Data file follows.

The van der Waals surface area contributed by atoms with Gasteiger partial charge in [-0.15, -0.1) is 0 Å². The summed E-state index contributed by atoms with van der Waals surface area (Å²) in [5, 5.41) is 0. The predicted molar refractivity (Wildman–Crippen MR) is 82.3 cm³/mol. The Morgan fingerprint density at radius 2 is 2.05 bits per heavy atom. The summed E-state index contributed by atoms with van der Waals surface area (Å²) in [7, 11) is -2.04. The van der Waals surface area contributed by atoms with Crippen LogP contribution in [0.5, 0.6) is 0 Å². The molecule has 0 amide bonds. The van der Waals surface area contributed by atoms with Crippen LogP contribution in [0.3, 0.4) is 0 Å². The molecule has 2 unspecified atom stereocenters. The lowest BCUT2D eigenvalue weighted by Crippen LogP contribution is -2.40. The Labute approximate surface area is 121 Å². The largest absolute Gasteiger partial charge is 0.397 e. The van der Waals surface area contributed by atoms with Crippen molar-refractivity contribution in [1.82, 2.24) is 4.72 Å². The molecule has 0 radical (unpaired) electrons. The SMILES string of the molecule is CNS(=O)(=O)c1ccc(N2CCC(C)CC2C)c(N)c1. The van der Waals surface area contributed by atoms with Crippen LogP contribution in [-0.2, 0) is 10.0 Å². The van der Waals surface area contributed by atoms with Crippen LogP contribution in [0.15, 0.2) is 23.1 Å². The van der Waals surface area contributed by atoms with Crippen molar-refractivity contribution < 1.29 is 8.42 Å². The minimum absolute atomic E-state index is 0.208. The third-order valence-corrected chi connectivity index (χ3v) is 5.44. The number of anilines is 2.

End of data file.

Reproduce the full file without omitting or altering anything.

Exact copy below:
The van der Waals surface area contributed by atoms with Gasteiger partial charge in [-0.15, -0.1) is 0 Å². The summed E-state index contributed by atoms with van der Waals surface area (Å²) in [5, 5.41) is 0. The predicted molar refractivity (Wildman–Crippen MR) is 82.3 cm³/mol. The Morgan fingerprint density at radius 2 is 2.05 bits per heavy atom. The summed E-state index contributed by atoms with van der Waals surface area (Å²) in [7, 11) is -2.04. The van der Waals surface area contributed by atoms with Crippen LogP contribution in [0.5, 0.6) is 0 Å². The molecule has 0 amide bonds. The van der Waals surface area contributed by atoms with Crippen LogP contribution in [0.3, 0.4) is 0 Å². The molecule has 2 unspecified atom stereocenters. The lowest BCUT2D eigenvalue weighted by Crippen LogP contribution is -2.40. The Labute approximate surface area is 121 Å². The largest absolute Gasteiger partial charge is 0.397 e. The van der Waals surface area contributed by atoms with Crippen molar-refractivity contribution in [1.82, 2.24) is 4.72 Å². The molecule has 0 radical (unpaired) electrons. The SMILES string of the molecule is CNS(=O)(=O)c1ccc(N2CCC(C)CC2C)c(N)c1. The van der Waals surface area contributed by atoms with Crippen LogP contribution in [-0.2, 0) is 10.0 Å². The van der Waals surface area contributed by atoms with Crippen LogP contribution in [0.15, 0.2) is 23.1 Å². The van der Waals surface area contributed by atoms with Crippen molar-refractivity contribution < 1.29 is 8.42 Å². The minimum absolute atomic E-state index is 0.208. The third-order valence-corrected chi connectivity index (χ3v) is 5.44. The number of anilines is 2.